Muslims face a particular direction in their prayers. That direction is called the qiblah. While in Makkah, the Prophet Muhammad and the Muslims faced Jerusalem.
After migrating to Madinah, the Prophet Muhammad received revelation instructing him to face Makkah instead.
Critics have accused the Prophet Muhammad of masterminding this qiblah-switch to attract converts.
Questions on the Qiblah Change
Generally, changes draw attention, raise questions, and can cause speculation. After the qiblah change from Jerusalem to Makkah, Muslims and non-Muslims raised questions about the change.
The believers, on the one hand, were concerned about their prayers. If a new qiblah was to be followed, what was the status of their previous prayers? Would they have to repeat them? Would they lose out on their rewards?
Critics, on the other hand, met the transition with suspicion, questioning why a change happened in the first place. They thought a modification to God’s commandments was not proper. The insinuation was that with the new qiblah location God was correcting a mistake.
Modern day critics add to the skepticism by claiming that the qiblah change was disingenuous.
Critics argue that the Prophet Muhammad sought to placate Jews and Christians by setting a qiblah favorable to them: Jerusalem. And after some time, as the critics accuse, the Prophet directed his attention to the pagans and shifted the qiblah toward their homeland: Makkah.
Both questions can be answered through the Quran and its historical context. First, the believers’ concern about their prayers will be addressed. The Quran states:
And God would not have caused your prayers to be lost. Indeed, God is kind and merciful towards the people. (Quran 2:143)
By this verse, the believers were assured that their prayers would be counted and rewarded. But critics who were seeking to discredit Islam and flummox the believers continued to object to the qiblah change, using it to show Islam was inconsistent. If God’s modifications to His commandments is the premise critics use to make allegations against Islam, the argument is weak.
The Quran tells us that modifications to commandments will occur and is to be expected:
And when We substitute a verse in place of a verse – and God is most knowing of what He sends down – they say, ‘You, [O Muhammad], are but an inventor of lies.’ But most of them do not know. (Quran 16:101)
The substituting verses can modify, replace, or completely remove pre-existing commandments.
Islam teaches us that our life on this earth is a test:
He created death and life to test you: who is the best in deeds. (Quran 67:2)
These substitutions are part of that test. The Quran clarifies that the qiblah direction is a test of faith:
We did not make the qiblah which you used to face except that We might make evident who would follow the Messenger from who would turn back on his heels. (Quran 2:143)
How are God’s modifications a test for man? Making changes is an effective method to examine man’s trust in God. Loyalty is truly tested in a milieu of change. If believers display their willingness to make the changes God asks of them, even when their practices have become customary, it is a sign of their faith in God.
The True Goal
Facing Jerusalem or Makkah is not the real goal. Facing the qiblah is only a means to an end: righteousness. God clarifies this for the believers:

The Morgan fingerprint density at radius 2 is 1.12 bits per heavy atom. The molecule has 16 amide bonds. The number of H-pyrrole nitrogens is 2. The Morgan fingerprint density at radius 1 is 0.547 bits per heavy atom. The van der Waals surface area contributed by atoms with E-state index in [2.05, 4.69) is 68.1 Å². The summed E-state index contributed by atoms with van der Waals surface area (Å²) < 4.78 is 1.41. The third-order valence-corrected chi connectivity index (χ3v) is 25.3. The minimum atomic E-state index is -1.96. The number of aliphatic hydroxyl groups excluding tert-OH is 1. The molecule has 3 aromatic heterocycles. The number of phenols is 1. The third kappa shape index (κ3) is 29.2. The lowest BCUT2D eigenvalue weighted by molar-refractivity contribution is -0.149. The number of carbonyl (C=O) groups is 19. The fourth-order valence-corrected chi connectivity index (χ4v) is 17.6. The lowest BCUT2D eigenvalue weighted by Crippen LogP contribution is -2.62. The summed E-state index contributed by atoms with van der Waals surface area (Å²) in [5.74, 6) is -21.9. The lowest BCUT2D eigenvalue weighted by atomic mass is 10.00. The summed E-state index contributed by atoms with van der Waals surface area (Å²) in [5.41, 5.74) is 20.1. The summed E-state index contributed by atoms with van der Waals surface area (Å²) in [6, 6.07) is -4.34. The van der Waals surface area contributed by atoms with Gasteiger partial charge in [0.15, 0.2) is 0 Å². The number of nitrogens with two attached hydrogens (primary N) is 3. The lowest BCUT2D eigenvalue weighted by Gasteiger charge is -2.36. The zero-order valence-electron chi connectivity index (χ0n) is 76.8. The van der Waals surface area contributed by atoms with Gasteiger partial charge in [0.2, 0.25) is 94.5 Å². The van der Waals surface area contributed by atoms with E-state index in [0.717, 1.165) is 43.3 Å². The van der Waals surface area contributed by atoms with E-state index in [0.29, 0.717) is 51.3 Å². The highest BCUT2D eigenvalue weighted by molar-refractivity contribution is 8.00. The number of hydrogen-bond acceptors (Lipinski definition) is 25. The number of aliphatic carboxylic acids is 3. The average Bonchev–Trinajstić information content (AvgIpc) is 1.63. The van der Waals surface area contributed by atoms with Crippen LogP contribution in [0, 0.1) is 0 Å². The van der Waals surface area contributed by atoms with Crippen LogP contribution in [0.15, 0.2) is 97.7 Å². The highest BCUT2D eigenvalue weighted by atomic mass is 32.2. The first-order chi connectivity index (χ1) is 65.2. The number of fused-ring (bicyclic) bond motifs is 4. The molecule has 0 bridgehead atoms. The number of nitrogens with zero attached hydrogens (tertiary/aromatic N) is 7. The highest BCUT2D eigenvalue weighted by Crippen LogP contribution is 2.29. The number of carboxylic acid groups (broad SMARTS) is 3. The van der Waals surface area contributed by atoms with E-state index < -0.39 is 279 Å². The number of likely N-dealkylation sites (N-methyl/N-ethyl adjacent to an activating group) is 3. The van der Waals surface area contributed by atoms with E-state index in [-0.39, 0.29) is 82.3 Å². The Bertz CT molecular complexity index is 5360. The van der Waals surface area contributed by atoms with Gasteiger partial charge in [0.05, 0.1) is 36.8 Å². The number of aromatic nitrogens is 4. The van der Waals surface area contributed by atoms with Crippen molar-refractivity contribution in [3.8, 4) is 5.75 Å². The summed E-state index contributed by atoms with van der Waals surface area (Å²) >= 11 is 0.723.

Righteousness is not that you turn your faces toward the east or the west, but true righteousness is if one believes in God, the Last Day, the angels, the books, and the prophets; gives wealth, in spite of love for it, to relatives, orphans, the needy, the traveler, those who ask, and for emancipating slaves; and who establishes prayer and gives charity; those who fulfill their promise when they make promises; and those who are patient in poverty and hardship, and during battle. Those are the ones who have been true, and it is those who are righteous. (Quran 2:177)
As a result, the Quran considers getting hung up on means and making allegations about the qiblah modification baseless and foolish:
The foolish among the people will say: ‘What has turned them away from their qiblah that they were facing?’ (Quran 2:142)
Baseless, also, is the supposition that the qiblah change was orchestrated by the Prophet Muhammad to gain the favor of specific audiences: Jews and Christians by facing Jerusalem, and pagans by facing Makkah.
If we take a moment to examine precisely when the qiblah change occurred, we will see that the critics’ charge against the Prophet Muhammad is illogical. In Makkah, which was overwhelmingly populated by the pagans, the Prophet and the Muslims faced Jerusalem in their prayers. If the Prophet was seeking to appease the pagans, why was the qiblah toward Jerusalem instead of Makkah?
After the migration to Madinah, the Muslims neighbored Jewish and Christian settlements. During this time, the qiblah changed, and the Muslims faced Makkah instead of Jerusalem. If the Prophet’s goal were to appease the Jews and Christians, he would have kept the qiblah toward Jerusalem.
Critics of Islam often make claims against Islam without providing evidence. They make a correlation and mistakenly see it as causation, or present circumstantial evidence and incorrectly consider it direct evidence.
As shown above, the critics’ objection to a qiblah change is baseless from a philosophical point of view because modifications to commandments are part of Islam.
From a logical perspective, their argument that the qiblah change was contrived by the Prophet to appease his audience is illogical because the active qiblahs in their time and location were not favorable to his audience.
(From Discovering Islam’s archive.)